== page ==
However you choose to describe the impact of the coronavirus on our world, it’s been hard. It’s been hard on pastors and church staff, and it’s been hard on congregations. You may be considering how your church can respond to the mental health needs in your community. But wait. Before launching a response, consider these best practices.

Clarify

Be clear on what type of services you are providing. Are you offering long-term therapy or a brief mental health check-in? Are you doing some form of mental health assessment? Or perhaps you are providing increased pastoral counseling during this time. Even more likely, you’ve got volunteers who want to be there for those who need to talk. Whatever direction you choose to go, name your ministry or counseling service appropriately. Write up a one-page disclosure statement or informed consent that summarizes what you are providing and what you are not. Being clear on the boundaries up front can avoid a lot of complicated situations down the road.

Train

Before offering any mental health ministry, counseling or assessment, be sure that those who are performing these services are trained to do so. Churches and pastors have been sued after providing mental health services that went beyond the scope of their training. While it might sound nice to commission willing congregants to be a listening ear, have they received training in suicide prevention? What about boundaries or confidentiality? These are just a few of the many areas that require specialized training. Licensed counselors who are supervising a ministry or offering a clinical service need to operate within ethical guidelines and state regulations. Saddleback Church’s mental health ministry provides a good framework, along with Stephen Ministries.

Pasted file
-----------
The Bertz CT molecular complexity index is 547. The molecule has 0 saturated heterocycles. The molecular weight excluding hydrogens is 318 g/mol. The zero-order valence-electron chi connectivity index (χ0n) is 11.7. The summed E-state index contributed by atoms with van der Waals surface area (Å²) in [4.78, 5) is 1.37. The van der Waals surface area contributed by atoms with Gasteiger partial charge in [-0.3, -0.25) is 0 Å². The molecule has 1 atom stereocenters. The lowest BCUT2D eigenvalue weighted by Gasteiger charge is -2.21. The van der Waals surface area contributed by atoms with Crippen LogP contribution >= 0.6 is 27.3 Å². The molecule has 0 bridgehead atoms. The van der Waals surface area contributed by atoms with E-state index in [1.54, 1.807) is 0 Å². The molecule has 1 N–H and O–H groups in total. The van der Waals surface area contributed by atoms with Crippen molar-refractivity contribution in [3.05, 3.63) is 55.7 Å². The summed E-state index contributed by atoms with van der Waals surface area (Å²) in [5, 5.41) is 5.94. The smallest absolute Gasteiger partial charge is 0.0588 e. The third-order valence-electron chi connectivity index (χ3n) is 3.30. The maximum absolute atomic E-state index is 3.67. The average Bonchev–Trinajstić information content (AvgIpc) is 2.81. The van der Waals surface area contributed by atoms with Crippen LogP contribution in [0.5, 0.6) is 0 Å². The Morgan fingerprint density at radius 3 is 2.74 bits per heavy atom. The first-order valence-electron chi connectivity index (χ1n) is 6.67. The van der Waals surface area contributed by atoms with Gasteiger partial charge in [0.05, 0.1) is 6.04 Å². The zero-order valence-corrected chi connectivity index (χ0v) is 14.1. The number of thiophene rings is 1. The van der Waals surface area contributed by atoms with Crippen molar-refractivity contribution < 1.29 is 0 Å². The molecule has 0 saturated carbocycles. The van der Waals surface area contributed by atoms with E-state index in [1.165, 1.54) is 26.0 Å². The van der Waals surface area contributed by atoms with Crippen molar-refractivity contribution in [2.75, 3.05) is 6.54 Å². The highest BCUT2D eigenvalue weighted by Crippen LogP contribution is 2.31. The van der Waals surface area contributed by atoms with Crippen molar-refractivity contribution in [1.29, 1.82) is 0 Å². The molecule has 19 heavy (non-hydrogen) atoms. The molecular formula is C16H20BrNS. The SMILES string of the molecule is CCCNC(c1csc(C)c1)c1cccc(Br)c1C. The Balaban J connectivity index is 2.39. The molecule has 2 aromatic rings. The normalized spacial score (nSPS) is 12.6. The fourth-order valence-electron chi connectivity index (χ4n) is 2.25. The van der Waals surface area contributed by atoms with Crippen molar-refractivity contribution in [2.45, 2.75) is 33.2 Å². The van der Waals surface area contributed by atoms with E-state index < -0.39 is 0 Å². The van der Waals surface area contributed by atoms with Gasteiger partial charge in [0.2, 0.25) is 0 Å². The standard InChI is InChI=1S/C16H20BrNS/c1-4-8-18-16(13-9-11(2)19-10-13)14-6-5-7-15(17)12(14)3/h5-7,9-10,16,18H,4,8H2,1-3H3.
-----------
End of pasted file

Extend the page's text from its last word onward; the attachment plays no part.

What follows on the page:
Connect

The good news is that most areas have mental health services nearby, and many therapeutic services are now online. Christian counselors that may have been inaccessible prior to this time may now be available to help your congregation. Do some research to identify the mental health services in your area and in your state. Find out who has openings for new clients, what type of health insurance they take or what fee they charge, and which platforms they are using for telehealth. You can also build bridges by offering words of encouragement or inviting these counselors to speak to your church.

A final note: Be sure to take care of your own mental health. If you are serving in ministry, you’ve most likely put a lot of effort into meeting the sudden, unexpected needs of others. Pause to assess your own mental health. You aren’t alone.

This article originally appeared in Evangelicals magazine.

Kristen Kansiewicz
Kristen Kansiewicz is executive director of Church Therapy Associates and has served as a counselor in a church setting since 2005. She is currently pursuing her doctorate in counselor education and supervision from Regent University. Kansiewicz graduated with a M.A. in counseling from Gordon-Conwell Theological Seminary and a B.A. in psychology from Wheaton College. She has been supervising master’s-level counseling students since 2012.